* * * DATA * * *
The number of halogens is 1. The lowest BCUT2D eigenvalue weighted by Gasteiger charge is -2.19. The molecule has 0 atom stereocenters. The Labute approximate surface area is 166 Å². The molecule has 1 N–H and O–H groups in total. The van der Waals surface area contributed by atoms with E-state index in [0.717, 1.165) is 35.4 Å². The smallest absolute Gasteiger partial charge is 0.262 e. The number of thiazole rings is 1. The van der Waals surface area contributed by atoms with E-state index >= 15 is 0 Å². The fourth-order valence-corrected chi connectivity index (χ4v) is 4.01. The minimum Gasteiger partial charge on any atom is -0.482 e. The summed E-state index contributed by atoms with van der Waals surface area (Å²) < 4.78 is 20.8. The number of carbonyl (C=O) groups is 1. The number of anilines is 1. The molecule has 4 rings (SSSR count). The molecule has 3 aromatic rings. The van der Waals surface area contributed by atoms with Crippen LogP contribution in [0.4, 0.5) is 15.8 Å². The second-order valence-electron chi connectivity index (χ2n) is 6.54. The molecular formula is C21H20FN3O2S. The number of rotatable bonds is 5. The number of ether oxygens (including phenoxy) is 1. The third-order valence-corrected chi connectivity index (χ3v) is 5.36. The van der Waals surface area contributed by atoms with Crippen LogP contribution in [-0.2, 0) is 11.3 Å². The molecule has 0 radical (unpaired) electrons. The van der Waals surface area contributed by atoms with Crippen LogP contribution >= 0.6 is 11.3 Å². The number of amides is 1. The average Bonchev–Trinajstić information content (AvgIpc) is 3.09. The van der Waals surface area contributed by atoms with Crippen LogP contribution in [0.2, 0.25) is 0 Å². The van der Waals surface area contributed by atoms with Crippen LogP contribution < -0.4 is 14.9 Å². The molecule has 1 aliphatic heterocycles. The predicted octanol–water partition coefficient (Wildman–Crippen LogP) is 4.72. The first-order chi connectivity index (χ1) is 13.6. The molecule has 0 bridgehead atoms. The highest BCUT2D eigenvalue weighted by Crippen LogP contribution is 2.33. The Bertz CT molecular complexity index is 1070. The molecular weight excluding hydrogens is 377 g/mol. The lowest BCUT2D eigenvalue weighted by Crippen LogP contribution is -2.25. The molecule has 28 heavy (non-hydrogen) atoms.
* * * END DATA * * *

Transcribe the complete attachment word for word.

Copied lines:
The number of halogens is 1. The lowest BCUT2D eigenvalue weighted by Gasteiger charge is -2.19. The molecule has 0 atom stereocenters. The Labute approximate surface area is 166 Å². The molecule has 1 N–H and O–H groups in total. The van der Waals surface area contributed by atoms with E-state index in [0.717, 1.165) is 35.4 Å². The smallest absolute Gasteiger partial charge is 0.262 e. The number of thiazole rings is 1. The van der Waals surface area contributed by atoms with E-state index >= 15 is 0 Å². The fourth-order valence-corrected chi connectivity index (χ4v) is 4.01. The minimum Gasteiger partial charge on any atom is -0.482 e. The summed E-state index contributed by atoms with van der Waals surface area (Å²) < 4.78 is 20.8. The number of carbonyl (C=O) groups is 1. The number of anilines is 1. The molecule has 4 rings (SSSR count). The molecule has 3 aromatic rings. The van der Waals surface area contributed by atoms with Crippen LogP contribution in [0.4, 0.5) is 15.8 Å². The second-order valence-electron chi connectivity index (χ2n) is 6.54. The molecular formula is C21H20FN3O2S. The number of rotatable bonds is 5. The number of ether oxygens (including phenoxy) is 1. The third-order valence-corrected chi connectivity index (χ3v) is 5.36. The van der Waals surface area contributed by atoms with Crippen LogP contribution in [-0.2, 0) is 11.3 Å². The molecule has 0 radical (unpaired) electrons. The van der Waals surface area contributed by atoms with Crippen LogP contribution >= 0.6 is 11.3 Å². The number of amides is 1. The average Bonchev–Trinajstić information content (AvgIpc) is 3.09. The van der Waals surface area contributed by atoms with Crippen LogP contribution in [0.2, 0.25) is 0 Å². The van der Waals surface area contributed by atoms with Crippen LogP contribution < -0.4 is 14.9 Å². The molecule has 1 aliphatic heterocycles. The predicted octanol–water partition coefficient (Wildman–Crippen LogP) is 4.72. The first-order chi connectivity index (χ1) is 13.6. The molecule has 0 bridgehead atoms. The highest BCUT2D eigenvalue weighted by Crippen LogP contribution is 2.33. The Bertz CT molecular complexity index is 1070. The molecular weight excluding hydrogens is 377 g/mol. The lowest BCUT2D eigenvalue weighted by Crippen LogP contribution is -2.25. The molecule has 28 heavy (non-hydrogen) atoms.